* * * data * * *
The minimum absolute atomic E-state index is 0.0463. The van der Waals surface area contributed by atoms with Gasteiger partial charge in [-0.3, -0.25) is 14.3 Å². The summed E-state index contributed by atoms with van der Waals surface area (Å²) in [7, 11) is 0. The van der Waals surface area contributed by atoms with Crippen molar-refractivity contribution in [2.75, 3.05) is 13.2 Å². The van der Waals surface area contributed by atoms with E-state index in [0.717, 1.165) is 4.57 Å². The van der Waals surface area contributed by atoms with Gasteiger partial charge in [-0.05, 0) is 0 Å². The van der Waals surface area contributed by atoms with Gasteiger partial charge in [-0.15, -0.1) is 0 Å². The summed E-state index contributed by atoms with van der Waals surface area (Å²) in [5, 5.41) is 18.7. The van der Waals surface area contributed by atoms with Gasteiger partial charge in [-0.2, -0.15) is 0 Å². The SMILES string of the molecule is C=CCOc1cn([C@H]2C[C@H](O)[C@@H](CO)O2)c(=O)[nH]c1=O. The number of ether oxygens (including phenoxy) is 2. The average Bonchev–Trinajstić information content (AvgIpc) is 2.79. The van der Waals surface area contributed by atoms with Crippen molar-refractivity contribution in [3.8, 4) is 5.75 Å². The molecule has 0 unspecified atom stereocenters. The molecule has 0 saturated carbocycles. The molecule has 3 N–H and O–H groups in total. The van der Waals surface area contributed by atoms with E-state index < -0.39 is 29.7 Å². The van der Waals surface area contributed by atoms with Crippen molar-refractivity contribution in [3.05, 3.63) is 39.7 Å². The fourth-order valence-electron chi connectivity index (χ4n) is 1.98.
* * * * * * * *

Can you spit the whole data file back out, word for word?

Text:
The minimum absolute atomic E-state index is 0.0463. The van der Waals surface area contributed by atoms with Gasteiger partial charge in [-0.3, -0.25) is 14.3 Å². The summed E-state index contributed by atoms with van der Waals surface area (Å²) in [7, 11) is 0. The van der Waals surface area contributed by atoms with Crippen molar-refractivity contribution in [2.75, 3.05) is 13.2 Å². The van der Waals surface area contributed by atoms with E-state index in [0.717, 1.165) is 4.57 Å². The van der Waals surface area contributed by atoms with Gasteiger partial charge in [-0.05, 0) is 0 Å². The van der Waals surface area contributed by atoms with Gasteiger partial charge in [-0.15, -0.1) is 0 Å². The summed E-state index contributed by atoms with van der Waals surface area (Å²) in [5, 5.41) is 18.7. The van der Waals surface area contributed by atoms with Gasteiger partial charge in [-0.2, -0.15) is 0 Å². The SMILES string of the molecule is C=CCOc1cn([C@H]2C[C@H](O)[C@@H](CO)O2)c(=O)[nH]c1=O. The number of ether oxygens (including phenoxy) is 2. The average Bonchev–Trinajstić information content (AvgIpc) is 2.79. The van der Waals surface area contributed by atoms with Crippen molar-refractivity contribution in [3.8, 4) is 5.75 Å². The molecule has 0 unspecified atom stereocenters. The molecule has 0 saturated carbocycles. The molecule has 3 N–H and O–H groups in total. The van der Waals surface area contributed by atoms with E-state index < -0.39 is 29.7 Å². The van der Waals surface area contributed by atoms with Crippen molar-refractivity contribution in [3.05, 3.63) is 39.7 Å². The fourth-order valence-electron chi connectivity index (χ4n) is 1.98.